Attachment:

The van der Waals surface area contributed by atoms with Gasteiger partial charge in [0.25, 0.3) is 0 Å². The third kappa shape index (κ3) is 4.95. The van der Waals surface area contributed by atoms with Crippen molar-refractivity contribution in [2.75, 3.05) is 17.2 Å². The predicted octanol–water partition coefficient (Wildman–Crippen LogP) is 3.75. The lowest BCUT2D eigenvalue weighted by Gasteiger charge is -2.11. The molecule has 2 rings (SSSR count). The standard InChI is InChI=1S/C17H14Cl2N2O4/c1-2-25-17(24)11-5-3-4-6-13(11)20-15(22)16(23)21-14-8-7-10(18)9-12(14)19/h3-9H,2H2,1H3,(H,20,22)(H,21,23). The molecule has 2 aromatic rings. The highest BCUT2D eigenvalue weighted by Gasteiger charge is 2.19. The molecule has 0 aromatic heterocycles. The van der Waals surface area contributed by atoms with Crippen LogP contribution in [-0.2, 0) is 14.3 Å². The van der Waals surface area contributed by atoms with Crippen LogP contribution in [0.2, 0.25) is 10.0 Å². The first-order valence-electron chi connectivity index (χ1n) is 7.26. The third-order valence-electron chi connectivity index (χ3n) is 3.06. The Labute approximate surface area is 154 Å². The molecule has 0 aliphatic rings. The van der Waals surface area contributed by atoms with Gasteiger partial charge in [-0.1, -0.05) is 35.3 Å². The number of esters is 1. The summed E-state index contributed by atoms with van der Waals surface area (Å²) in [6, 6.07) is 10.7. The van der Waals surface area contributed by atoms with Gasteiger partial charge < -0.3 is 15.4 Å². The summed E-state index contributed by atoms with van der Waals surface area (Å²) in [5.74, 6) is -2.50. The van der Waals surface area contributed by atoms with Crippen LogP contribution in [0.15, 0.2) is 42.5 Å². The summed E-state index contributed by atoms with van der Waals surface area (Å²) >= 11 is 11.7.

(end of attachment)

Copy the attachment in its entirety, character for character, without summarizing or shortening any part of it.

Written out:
The van der Waals surface area contributed by atoms with Gasteiger partial charge in [0.25, 0.3) is 0 Å². The third kappa shape index (κ3) is 4.95. The van der Waals surface area contributed by atoms with Crippen molar-refractivity contribution in [2.75, 3.05) is 17.2 Å². The predicted octanol–water partition coefficient (Wildman–Crippen LogP) is 3.75. The lowest BCUT2D eigenvalue weighted by Gasteiger charge is -2.11. The molecule has 2 rings (SSSR count). The standard InChI is InChI=1S/C17H14Cl2N2O4/c1-2-25-17(24)11-5-3-4-6-13(11)20-15(22)16(23)21-14-8-7-10(18)9-12(14)19/h3-9H,2H2,1H3,(H,20,22)(H,21,23). The molecule has 2 aromatic rings. The highest BCUT2D eigenvalue weighted by Gasteiger charge is 2.19. The molecule has 0 aromatic heterocycles. The van der Waals surface area contributed by atoms with Crippen LogP contribution in [-0.2, 0) is 14.3 Å². The van der Waals surface area contributed by atoms with Crippen LogP contribution in [0.2, 0.25) is 10.0 Å². The first-order valence-electron chi connectivity index (χ1n) is 7.26. The third-order valence-electron chi connectivity index (χ3n) is 3.06. The Labute approximate surface area is 154 Å². The molecule has 0 aliphatic rings. The van der Waals surface area contributed by atoms with Gasteiger partial charge in [-0.1, -0.05) is 35.3 Å². The number of esters is 1. The summed E-state index contributed by atoms with van der Waals surface area (Å²) in [6, 6.07) is 10.7. The van der Waals surface area contributed by atoms with Gasteiger partial charge < -0.3 is 15.4 Å². The summed E-state index contributed by atoms with van der Waals surface area (Å²) in [5.74, 6) is -2.50. The van der Waals surface area contributed by atoms with Crippen LogP contribution in [0.15, 0.2) is 42.5 Å². The summed E-state index contributed by atoms with van der Waals surface area (Å²) >= 11 is 11.7.